Saturday, August 05, 2006
I Belong to the Rat Pack
About a month or so ago, my sisters and SIL decided to have a girly-sib reunion. Awesome. But then they decided they wanted to have it in Las Vegas.
I love Vegas. I mean to say, I LOVE Vegas. But we don't even have enough money to fully cover our bills each month, so there was no way I could go. I couldn't even afford BlogHer. It was out of the question.
Guess what; I'm going.
My mom loaned me the money and I can go. She forbade me to use it for bills and ordered me to go to Las Vegas with the rest of the sisters. Old as I am, I am in the habit of obeying my mother, so my bag is packed and I'm ready to go, and I'm leaving on a jet plane, as John Denver wrote and everyone else under the sun has sung.
We're staying right on the Strip, in New York New York. I'm so excited, my earlobes itch.
I love you, Mom. Oh, and Happy Birthday!!!!!!!!
This is my mom, at fifteen. I think she was beautiful.
I think she's still beautiful.
Thank you, Mom.
I won't be seeing any shows or gambling, but it's enough just to walk around and gawk at things like the country gee-haw that I am.
I don't like to admit that but it's true.
I don't care for country music and I do love the opera and ALMOST all classical music and I'm obsessed with the musical theatre and I read everything I can get my hands on, but honestly? I've really never been anywhere
That's not quite true. I've been devouring books since before I started kindergarten, so I've actually been all over this world, and lots of other worlds, in my head, and in my heart. My imagination overflows with fantasy and characters and plots and settings and points of view and irony and parody and metaphors and similes and analogies and comedy and tragedy and everything the Nine Muses represent. Thalia and Melpomene are my icons.
I guess I have been everywhere then. Johnny Cash and me. Or rather, Mike Ford and me, because I love Ford's version of that song the best.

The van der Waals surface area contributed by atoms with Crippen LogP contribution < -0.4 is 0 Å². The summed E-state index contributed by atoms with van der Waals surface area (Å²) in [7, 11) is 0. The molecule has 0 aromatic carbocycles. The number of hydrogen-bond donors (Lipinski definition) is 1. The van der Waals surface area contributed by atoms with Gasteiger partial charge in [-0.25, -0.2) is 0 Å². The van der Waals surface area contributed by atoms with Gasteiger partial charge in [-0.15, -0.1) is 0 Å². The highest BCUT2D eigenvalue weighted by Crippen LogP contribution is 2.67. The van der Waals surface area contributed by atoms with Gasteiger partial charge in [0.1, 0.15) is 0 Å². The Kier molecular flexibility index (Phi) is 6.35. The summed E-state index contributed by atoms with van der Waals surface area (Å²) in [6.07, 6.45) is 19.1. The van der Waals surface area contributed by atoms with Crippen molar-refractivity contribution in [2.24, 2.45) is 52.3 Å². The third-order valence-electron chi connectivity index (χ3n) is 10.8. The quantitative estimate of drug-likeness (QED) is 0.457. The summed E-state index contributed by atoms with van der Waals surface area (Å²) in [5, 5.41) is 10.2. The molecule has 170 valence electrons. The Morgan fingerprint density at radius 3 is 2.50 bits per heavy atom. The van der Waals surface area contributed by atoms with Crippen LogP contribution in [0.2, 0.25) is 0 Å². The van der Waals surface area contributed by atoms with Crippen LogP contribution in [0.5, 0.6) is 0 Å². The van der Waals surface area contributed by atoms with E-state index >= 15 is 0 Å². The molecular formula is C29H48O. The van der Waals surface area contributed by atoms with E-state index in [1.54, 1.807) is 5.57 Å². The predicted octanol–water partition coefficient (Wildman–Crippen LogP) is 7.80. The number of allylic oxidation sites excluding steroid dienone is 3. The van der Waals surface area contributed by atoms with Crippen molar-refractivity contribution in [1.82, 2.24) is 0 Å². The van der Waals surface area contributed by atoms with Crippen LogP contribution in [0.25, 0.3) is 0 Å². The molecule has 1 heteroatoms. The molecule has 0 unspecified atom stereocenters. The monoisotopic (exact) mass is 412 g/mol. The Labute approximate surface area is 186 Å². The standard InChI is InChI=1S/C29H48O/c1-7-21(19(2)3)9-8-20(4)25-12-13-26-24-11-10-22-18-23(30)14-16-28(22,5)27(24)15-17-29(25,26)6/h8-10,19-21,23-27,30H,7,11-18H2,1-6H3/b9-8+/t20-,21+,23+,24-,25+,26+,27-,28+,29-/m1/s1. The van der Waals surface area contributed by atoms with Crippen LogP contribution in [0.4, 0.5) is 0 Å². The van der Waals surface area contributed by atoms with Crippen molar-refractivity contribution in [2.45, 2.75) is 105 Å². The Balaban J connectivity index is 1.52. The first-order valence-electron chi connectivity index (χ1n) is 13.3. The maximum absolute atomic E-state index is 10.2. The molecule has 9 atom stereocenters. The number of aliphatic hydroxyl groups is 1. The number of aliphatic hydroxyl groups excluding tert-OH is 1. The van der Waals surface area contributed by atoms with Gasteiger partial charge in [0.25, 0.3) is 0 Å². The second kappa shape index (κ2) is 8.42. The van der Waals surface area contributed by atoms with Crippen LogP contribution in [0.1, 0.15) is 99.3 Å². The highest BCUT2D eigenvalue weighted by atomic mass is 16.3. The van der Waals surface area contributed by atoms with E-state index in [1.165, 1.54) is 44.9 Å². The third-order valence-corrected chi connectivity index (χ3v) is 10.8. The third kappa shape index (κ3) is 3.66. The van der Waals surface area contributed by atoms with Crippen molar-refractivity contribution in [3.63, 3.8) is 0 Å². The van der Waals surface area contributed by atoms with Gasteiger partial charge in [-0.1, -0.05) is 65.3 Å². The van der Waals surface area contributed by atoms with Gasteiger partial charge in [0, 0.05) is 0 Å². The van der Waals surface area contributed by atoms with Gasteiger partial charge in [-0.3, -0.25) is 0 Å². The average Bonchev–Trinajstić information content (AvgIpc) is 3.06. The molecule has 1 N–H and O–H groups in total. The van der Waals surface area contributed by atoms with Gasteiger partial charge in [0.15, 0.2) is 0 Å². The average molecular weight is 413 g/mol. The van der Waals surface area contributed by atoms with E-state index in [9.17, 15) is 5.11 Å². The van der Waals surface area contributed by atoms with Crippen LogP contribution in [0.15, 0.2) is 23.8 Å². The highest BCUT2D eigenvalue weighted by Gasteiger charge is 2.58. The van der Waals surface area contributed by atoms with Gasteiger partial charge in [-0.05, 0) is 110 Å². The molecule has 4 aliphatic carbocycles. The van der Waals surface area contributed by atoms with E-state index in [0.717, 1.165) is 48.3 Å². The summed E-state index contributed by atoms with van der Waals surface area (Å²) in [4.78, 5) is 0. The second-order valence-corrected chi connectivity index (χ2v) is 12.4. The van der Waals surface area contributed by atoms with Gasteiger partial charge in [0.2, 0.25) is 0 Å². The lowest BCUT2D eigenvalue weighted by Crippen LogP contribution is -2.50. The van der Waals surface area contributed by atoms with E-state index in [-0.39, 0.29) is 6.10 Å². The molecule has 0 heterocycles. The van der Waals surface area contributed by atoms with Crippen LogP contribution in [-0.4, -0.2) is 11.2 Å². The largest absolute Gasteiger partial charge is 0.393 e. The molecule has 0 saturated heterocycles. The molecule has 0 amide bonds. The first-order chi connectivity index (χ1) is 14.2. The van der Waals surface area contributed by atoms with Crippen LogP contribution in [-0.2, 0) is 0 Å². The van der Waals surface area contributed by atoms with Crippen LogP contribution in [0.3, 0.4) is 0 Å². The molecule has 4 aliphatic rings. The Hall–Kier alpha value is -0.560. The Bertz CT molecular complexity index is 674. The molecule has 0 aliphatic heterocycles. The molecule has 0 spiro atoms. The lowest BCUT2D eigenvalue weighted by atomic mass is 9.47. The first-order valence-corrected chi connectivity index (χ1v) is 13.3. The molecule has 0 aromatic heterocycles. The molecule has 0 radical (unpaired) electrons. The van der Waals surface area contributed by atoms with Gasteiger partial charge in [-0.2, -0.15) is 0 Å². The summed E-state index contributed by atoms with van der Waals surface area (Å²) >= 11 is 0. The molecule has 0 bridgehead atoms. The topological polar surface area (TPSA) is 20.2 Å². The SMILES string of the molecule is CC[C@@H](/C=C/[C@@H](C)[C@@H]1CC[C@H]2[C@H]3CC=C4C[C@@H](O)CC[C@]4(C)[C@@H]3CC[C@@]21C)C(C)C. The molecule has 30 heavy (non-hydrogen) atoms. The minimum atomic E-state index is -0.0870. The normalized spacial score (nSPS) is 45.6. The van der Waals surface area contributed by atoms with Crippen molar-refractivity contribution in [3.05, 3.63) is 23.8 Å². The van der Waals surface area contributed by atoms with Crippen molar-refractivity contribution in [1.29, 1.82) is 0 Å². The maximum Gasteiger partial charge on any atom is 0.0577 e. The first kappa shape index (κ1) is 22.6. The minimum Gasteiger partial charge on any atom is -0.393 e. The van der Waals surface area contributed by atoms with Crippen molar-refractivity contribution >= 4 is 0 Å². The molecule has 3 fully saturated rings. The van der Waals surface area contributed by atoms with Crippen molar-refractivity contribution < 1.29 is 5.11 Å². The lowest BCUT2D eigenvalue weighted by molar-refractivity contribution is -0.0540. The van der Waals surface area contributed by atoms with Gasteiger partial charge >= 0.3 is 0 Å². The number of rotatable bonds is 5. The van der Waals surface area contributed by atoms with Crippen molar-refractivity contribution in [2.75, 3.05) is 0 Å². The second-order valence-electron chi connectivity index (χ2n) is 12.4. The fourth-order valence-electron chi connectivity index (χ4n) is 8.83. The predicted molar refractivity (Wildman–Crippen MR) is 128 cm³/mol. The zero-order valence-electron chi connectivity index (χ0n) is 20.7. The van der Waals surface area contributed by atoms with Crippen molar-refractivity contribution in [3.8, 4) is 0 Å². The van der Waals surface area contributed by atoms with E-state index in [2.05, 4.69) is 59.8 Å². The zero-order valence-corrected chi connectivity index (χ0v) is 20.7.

Mmm, Mike Ford and me. Sigh.
Two of my favorite novels, "A Lantern in Her Hand," by Bess Streeter Aldrich, and its sequel "A White Bird Flying," talk about this, this ability to travel without really going far from one's home. I highly recommend both books, but be sure you read them in order.
In "A Lantern in Her Hand," Grace is upset with her mother, Abbie, because Abbie can't go to Europe with her. Grace tells her mother that a person who doesn't travel can't be very broad-minded. Conveniently forgetting that Abbie sacrified her youth for her children, just to keep body and soul together, Grace really lets Abbie have it, about travel being broadening and about people who don't travel being narrow.
Abbie tells Grace that she HAS traveled, in her books, and vicariously when her children traveled and wrote to her about it. She tells Grace that not everyone who travels is broad, and not everyone who stays home is narrow.
Oh, I can't tell you enough how very, very much I love these two books.
I am on my way to becoming less narrow this weekend, although when I look in the mirror, I think I'm already plenty broad enough.
The timing couldn't have been better. The slings and arrows are really getting to me.
Posted by Mamacita (The REAL one) @ 4:24 PM | |